Lean on your assistant

Not every business has a second in command, but don’t fret. You can lean on your assistant to manage the office while you are on vacation. Your assistant works so closely with you that they can fill in for you for phone calls and meetings, so it only makes sense they can manage things while you are away.  You can also have your assistant act as a project manager to ensure all of the tasks get completed accurately and on time.

Prepare for your return

While you’re feeling carefree during your vacation, the last thing you want to do is try to remember what you need to do when you get back. You also don’t want to stress about your return and all of the follow-ups you need to schedule. Give yourself peace of mind while you’re away by preparing for your return. Some preparation ideas include:

  • Create a list of the postponed tasks you need to complete.
  • Have your assistant schedule debriefing meetings with various team members to catch you up on what happened while you were away.
  • If you are in need of any tech support, have your assistant schedule that while you are away so you can come back to the office with everything fixed.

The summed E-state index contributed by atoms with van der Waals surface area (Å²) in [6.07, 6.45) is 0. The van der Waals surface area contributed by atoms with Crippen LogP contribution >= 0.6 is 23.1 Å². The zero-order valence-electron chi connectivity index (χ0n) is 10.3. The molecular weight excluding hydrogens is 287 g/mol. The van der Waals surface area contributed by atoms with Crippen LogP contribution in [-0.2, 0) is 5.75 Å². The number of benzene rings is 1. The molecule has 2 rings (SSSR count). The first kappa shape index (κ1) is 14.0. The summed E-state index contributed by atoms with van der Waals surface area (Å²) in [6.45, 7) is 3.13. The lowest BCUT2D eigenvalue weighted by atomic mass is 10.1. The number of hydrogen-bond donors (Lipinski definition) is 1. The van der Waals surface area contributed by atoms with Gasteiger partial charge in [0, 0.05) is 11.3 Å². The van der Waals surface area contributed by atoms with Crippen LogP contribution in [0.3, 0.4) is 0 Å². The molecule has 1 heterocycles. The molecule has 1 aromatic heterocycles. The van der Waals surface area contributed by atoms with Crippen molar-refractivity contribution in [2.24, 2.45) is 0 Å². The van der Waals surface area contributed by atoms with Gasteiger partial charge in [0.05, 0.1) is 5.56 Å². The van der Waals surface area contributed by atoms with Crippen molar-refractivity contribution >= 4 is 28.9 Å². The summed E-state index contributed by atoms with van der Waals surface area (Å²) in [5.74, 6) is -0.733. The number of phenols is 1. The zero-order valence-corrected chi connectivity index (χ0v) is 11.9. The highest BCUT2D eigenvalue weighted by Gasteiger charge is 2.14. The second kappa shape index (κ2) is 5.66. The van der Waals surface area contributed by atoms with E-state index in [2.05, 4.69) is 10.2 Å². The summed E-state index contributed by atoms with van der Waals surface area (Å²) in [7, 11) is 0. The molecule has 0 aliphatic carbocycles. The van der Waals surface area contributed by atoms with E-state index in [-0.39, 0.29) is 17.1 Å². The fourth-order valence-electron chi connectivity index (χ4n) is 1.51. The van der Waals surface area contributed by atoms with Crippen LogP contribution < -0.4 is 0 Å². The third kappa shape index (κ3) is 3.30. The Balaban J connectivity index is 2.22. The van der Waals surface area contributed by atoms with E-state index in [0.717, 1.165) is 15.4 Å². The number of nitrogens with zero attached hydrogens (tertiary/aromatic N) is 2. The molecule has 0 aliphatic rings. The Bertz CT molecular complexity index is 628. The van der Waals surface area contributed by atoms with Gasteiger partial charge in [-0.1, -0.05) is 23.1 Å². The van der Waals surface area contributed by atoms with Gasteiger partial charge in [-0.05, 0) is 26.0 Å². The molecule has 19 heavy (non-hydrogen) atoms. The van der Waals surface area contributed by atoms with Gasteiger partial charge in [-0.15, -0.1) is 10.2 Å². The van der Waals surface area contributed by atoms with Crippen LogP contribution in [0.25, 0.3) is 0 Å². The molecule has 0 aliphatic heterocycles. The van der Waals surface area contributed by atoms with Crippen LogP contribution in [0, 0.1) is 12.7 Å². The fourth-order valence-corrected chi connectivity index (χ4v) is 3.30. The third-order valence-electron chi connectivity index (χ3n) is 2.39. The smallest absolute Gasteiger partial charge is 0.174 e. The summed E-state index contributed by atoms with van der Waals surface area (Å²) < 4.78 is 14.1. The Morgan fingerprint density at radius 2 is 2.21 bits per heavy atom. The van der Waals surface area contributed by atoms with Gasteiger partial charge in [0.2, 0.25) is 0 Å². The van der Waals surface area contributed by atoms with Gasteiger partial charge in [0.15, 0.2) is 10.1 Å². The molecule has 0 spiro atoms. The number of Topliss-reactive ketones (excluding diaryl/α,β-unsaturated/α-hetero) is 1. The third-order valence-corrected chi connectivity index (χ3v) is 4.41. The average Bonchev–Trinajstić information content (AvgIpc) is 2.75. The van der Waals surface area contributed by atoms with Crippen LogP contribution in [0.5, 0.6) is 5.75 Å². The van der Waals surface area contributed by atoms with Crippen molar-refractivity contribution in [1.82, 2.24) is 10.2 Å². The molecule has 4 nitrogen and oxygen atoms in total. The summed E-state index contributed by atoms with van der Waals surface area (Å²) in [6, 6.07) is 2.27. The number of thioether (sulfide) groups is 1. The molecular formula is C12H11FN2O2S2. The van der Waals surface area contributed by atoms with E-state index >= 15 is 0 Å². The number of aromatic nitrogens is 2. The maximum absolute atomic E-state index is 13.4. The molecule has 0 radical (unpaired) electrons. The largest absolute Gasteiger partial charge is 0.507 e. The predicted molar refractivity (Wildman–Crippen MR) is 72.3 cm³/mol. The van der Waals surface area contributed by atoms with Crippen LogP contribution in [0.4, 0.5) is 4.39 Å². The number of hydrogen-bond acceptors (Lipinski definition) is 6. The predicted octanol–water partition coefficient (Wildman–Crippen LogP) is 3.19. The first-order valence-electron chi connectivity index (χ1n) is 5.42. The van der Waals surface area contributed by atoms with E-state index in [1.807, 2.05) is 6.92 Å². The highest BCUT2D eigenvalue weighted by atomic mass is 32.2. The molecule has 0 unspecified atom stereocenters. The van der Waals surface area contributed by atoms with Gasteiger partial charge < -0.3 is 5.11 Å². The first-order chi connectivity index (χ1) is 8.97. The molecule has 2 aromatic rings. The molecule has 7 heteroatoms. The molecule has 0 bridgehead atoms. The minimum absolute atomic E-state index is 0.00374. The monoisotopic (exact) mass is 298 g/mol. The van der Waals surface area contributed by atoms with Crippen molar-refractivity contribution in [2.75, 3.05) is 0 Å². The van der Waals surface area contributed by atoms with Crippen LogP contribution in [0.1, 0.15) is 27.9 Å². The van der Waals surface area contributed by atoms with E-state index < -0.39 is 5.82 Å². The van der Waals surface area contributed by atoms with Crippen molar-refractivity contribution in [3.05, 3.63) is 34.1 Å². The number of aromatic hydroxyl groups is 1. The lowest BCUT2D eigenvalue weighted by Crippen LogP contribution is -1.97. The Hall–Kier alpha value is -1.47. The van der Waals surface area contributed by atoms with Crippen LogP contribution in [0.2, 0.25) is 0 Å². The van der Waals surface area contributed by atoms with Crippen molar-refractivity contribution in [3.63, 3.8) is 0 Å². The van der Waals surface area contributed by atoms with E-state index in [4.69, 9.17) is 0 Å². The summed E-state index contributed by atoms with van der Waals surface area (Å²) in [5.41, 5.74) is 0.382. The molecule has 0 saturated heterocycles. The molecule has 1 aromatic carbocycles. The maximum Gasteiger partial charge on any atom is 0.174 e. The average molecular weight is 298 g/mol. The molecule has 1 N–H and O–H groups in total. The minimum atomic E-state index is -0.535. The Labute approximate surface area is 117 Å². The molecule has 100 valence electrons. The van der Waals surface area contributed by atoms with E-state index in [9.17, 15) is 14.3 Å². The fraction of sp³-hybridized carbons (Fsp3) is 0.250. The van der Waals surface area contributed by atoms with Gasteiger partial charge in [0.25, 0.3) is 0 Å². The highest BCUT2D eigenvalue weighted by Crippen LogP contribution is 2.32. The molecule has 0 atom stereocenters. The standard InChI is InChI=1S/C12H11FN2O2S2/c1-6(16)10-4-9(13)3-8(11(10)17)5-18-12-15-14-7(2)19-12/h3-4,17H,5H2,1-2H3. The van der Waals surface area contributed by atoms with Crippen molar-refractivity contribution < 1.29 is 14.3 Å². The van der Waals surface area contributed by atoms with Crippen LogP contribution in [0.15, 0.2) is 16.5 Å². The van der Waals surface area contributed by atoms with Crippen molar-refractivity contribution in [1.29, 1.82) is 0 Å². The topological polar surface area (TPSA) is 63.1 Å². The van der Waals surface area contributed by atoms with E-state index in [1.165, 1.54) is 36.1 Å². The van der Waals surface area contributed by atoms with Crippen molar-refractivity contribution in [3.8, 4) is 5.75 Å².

• Give control of your inbox to your assistant, but also have them schedule time for you to go through your emails when you return from vacation.

Do a vacation test run

If you haven’t been away from your business for a while, it may stress you out to completely disconnect from it. Not because your team is incapable of handling things while you are away, but from fear that you didn’t give them enough information to be successful in your absence. The best way to feel confident while you’re on vacation is to do a test run. A few times before you leave, have your team operate as if you were not there. Whether you work from home or you lock yourself in your office, keep yourself from stepping in to handle things. The following morning, meet with your team to discuss any problems or questions that came up.